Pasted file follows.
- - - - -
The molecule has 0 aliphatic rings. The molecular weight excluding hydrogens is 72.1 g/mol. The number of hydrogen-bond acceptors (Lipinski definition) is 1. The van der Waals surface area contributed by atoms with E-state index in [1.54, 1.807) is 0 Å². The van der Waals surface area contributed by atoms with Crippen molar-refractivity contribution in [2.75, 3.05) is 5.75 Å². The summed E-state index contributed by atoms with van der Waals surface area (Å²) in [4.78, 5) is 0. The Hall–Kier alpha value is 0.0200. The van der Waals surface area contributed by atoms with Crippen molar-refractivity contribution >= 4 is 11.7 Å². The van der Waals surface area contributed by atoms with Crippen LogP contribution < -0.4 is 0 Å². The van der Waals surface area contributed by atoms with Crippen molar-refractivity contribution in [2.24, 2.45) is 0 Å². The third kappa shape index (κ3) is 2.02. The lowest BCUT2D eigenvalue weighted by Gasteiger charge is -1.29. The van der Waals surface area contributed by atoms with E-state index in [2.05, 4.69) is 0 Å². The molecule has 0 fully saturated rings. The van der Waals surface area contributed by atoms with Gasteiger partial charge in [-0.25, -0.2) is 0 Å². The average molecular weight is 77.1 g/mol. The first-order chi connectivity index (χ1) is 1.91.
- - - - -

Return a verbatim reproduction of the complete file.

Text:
The molecule has 0 aliphatic rings. The molecular weight excluding hydrogens is 72.1 g/mol. The number of hydrogen-bond acceptors (Lipinski definition) is 1. The van der Waals surface area contributed by atoms with E-state index in [1.54, 1.807) is 0 Å². The van der Waals surface area contributed by atoms with Crippen molar-refractivity contribution in [2.75, 3.05) is 5.75 Å². The summed E-state index contributed by atoms with van der Waals surface area (Å²) in [4.78, 5) is 0. The Hall–Kier alpha value is 0.0200. The van der Waals surface area contributed by atoms with Crippen molar-refractivity contribution >= 4 is 11.7 Å². The van der Waals surface area contributed by atoms with Crippen LogP contribution < -0.4 is 0 Å². The van der Waals surface area contributed by atoms with Crippen molar-refractivity contribution in [2.24, 2.45) is 0 Å². The third kappa shape index (κ3) is 2.02. The lowest BCUT2D eigenvalue weighted by Gasteiger charge is -1.29. The van der Waals surface area contributed by atoms with E-state index in [2.05, 4.69) is 0 Å². The molecule has 0 fully saturated rings. The van der Waals surface area contributed by atoms with Gasteiger partial charge in [-0.25, -0.2) is 0 Å². The average molecular weight is 77.1 g/mol. The first-order chi connectivity index (χ1) is 1.91.